We feel obliged to tell you that there are among us a certain number of Jews. But, we make no distinction between Jews and non-Jews. It is contrary to the Gospel teaching.
If our comrades, whose only fault is to be born in another religion, received the order to let themselves be deported, or even examined, they would disobey the order received, and we would try to hide them as best we could.
We have Jews. You’re not getting them.
By the end of the war, the residents of Le Chambon had saved around 1000 Jews from concentration camps.
Through years of being a minority people group in France and through the faithful leadership of Trocmé, these townsfolk were made of different mettle. When the first refugee showed up in the village, Trocmé’s wife, Magda, related that it never occurred to her to say no. “I did not know that it would be dangerous. Nobody thought of that.”
How did this small town of French Huguenots defy powerful forces and ultimately the Third Reich? From where did their strength come? To borrow words from the Book of Esther, perhaps God put them in this position for such a time as this. They fought this battle with weaponry that was unfamiliar to the despots, who used uniforms, tanks, and death camps to accomplish their inhumane vision. The villagers used faith, compassion, and conviction to save these thousand souls from the yawning mouth of terror.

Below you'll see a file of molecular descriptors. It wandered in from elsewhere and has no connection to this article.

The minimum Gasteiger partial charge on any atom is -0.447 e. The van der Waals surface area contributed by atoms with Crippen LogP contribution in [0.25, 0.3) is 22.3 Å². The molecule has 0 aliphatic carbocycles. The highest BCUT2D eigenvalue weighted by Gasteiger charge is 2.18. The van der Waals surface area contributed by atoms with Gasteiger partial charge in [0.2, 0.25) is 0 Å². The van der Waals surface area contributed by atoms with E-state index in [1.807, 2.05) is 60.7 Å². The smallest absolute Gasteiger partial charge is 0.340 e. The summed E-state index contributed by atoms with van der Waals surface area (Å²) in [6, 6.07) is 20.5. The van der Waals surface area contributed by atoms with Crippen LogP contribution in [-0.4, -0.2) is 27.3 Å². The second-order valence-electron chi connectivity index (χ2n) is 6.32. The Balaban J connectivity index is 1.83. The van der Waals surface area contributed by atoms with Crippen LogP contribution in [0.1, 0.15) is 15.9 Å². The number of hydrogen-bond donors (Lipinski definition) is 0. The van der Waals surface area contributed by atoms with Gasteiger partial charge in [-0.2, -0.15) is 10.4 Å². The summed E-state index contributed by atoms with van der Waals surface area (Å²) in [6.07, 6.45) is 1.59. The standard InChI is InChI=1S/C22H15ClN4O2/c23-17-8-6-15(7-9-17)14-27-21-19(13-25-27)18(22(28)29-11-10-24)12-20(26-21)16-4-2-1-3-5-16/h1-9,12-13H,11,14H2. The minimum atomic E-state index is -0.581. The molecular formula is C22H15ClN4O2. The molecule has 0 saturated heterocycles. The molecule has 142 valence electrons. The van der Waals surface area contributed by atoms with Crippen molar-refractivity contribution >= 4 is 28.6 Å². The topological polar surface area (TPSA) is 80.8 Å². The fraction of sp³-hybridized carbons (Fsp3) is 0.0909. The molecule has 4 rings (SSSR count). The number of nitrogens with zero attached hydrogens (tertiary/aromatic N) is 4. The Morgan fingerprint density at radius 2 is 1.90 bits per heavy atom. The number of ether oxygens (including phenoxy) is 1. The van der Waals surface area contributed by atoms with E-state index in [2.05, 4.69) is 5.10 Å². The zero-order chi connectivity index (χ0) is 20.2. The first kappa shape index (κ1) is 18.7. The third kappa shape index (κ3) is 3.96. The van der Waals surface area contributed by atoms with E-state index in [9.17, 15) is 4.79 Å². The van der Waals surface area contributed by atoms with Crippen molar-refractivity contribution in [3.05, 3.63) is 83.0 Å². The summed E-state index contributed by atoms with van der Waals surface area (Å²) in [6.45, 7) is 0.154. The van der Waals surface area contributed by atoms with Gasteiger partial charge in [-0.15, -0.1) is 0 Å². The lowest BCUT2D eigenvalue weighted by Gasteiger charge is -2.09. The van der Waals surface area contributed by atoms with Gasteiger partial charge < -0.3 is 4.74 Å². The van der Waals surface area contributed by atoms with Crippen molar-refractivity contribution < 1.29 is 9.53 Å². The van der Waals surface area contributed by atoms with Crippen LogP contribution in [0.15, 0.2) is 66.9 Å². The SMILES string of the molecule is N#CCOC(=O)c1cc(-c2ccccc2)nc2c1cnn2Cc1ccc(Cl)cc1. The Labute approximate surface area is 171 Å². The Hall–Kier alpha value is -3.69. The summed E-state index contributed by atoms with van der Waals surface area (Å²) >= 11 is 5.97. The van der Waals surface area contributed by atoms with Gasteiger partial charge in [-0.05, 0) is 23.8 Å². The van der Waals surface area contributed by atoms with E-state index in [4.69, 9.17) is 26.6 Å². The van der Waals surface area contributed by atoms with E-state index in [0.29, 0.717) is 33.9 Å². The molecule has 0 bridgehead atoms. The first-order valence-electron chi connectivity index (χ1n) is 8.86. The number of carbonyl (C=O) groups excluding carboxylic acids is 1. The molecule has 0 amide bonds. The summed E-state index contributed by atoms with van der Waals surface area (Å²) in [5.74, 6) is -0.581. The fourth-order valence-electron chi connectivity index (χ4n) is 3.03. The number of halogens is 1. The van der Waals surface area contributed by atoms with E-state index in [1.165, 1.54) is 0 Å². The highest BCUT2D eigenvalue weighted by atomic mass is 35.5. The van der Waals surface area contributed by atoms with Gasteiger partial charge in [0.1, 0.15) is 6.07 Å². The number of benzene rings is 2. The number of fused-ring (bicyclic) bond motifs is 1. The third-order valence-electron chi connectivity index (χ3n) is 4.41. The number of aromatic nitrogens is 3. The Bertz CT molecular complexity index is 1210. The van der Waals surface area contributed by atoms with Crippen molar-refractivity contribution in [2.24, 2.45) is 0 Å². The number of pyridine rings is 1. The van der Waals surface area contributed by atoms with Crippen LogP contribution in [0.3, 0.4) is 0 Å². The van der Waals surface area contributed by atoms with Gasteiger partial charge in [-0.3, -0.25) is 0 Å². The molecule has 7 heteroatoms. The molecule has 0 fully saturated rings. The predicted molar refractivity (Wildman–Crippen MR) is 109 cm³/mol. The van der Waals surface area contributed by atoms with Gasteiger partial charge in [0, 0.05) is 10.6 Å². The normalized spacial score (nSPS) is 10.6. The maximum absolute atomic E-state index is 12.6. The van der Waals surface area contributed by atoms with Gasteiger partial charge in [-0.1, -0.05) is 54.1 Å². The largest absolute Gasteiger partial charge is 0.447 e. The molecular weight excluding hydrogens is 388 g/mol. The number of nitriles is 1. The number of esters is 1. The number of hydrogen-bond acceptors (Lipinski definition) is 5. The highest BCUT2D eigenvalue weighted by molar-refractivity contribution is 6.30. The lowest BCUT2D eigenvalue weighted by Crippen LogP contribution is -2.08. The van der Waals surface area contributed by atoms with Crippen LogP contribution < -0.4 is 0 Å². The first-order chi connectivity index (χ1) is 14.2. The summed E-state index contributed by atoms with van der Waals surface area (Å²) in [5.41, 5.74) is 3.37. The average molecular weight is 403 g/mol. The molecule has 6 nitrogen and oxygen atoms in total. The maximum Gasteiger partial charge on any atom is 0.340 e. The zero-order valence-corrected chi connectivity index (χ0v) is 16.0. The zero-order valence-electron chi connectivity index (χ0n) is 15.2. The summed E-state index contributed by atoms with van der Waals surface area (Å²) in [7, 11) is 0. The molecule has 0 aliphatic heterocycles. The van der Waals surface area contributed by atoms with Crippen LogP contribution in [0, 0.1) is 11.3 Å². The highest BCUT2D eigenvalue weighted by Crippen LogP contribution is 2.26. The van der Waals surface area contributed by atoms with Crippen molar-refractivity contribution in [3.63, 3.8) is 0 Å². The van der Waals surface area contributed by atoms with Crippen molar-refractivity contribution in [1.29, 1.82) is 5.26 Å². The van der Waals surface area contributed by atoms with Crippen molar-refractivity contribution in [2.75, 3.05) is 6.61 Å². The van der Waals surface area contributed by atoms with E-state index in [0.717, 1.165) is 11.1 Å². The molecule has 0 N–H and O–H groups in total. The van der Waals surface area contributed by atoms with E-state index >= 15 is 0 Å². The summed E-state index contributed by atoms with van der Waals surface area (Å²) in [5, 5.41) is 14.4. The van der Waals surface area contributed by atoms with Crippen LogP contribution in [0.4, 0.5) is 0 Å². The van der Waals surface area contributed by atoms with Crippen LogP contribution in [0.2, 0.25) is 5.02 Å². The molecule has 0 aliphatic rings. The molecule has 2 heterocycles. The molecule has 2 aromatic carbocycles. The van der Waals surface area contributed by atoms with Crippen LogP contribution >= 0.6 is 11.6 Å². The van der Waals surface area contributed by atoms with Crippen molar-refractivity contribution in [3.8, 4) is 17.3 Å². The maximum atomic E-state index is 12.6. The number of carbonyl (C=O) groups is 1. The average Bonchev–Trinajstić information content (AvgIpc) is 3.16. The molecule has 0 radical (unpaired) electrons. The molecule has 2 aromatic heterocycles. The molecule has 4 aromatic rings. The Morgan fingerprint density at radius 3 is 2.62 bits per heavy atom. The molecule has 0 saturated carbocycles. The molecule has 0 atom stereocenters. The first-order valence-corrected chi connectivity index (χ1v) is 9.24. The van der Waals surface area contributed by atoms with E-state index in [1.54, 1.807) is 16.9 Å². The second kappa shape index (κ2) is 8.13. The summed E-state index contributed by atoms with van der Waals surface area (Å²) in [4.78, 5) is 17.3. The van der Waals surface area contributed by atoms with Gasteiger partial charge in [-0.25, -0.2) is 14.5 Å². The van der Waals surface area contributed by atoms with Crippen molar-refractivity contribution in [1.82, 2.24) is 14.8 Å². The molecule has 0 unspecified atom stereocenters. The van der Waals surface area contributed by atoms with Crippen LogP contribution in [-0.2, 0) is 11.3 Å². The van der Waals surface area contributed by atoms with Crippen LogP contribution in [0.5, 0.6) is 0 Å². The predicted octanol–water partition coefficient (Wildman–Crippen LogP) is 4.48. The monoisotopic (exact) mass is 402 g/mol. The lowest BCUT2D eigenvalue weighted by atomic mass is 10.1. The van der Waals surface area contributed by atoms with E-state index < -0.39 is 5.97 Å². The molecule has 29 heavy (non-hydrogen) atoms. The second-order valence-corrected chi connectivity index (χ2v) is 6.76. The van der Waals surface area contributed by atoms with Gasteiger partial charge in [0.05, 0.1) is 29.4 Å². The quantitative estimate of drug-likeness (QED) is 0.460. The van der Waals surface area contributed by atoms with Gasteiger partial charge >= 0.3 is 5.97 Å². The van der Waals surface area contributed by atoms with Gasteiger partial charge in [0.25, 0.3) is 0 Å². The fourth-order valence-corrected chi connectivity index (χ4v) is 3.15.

The story of Le Chambon is a David and Goliath story. The story of how a lightly armed shepherd boy defeated the gigantic Philistine champion is familiar to us all, whether we study the Bible much or not. I want to dig into the details of this text a bit today because I think in those details we’ll find some tools to equip ourselves when we face giants in our own lives. So, let’s go through this story one more time. Imagine this with me.
In the rocky terrain thirty miles west of Jerusalem, the strong armies of the Philistines are camped on the southern ridge overlooking the Valley of Elah. The upstart Israelites, led by their first king, Saul, are lined up on the northern ridge. The valley would be a death trap for a battle. Heading down in the valley and climbing the steep ridge to attack was a suicide mission, so the sides are waiting each other out. Eventually, the Philistines send their champion, Goliath, into the valley, challenging the greatest warrior of the Israelites to a battle known as “single combat,” which was a common practice in those days. Winner takes all. Goliath is huge and heavily armored, standing around seven feet tall and wearing over a 100 pounds of armor. He had a javelin, a spear, and a sword with them, as well as another soldier charged with holding a massive shield to protect him. For forty days Goliath taunted and challenged them, and no one was willing to fight him.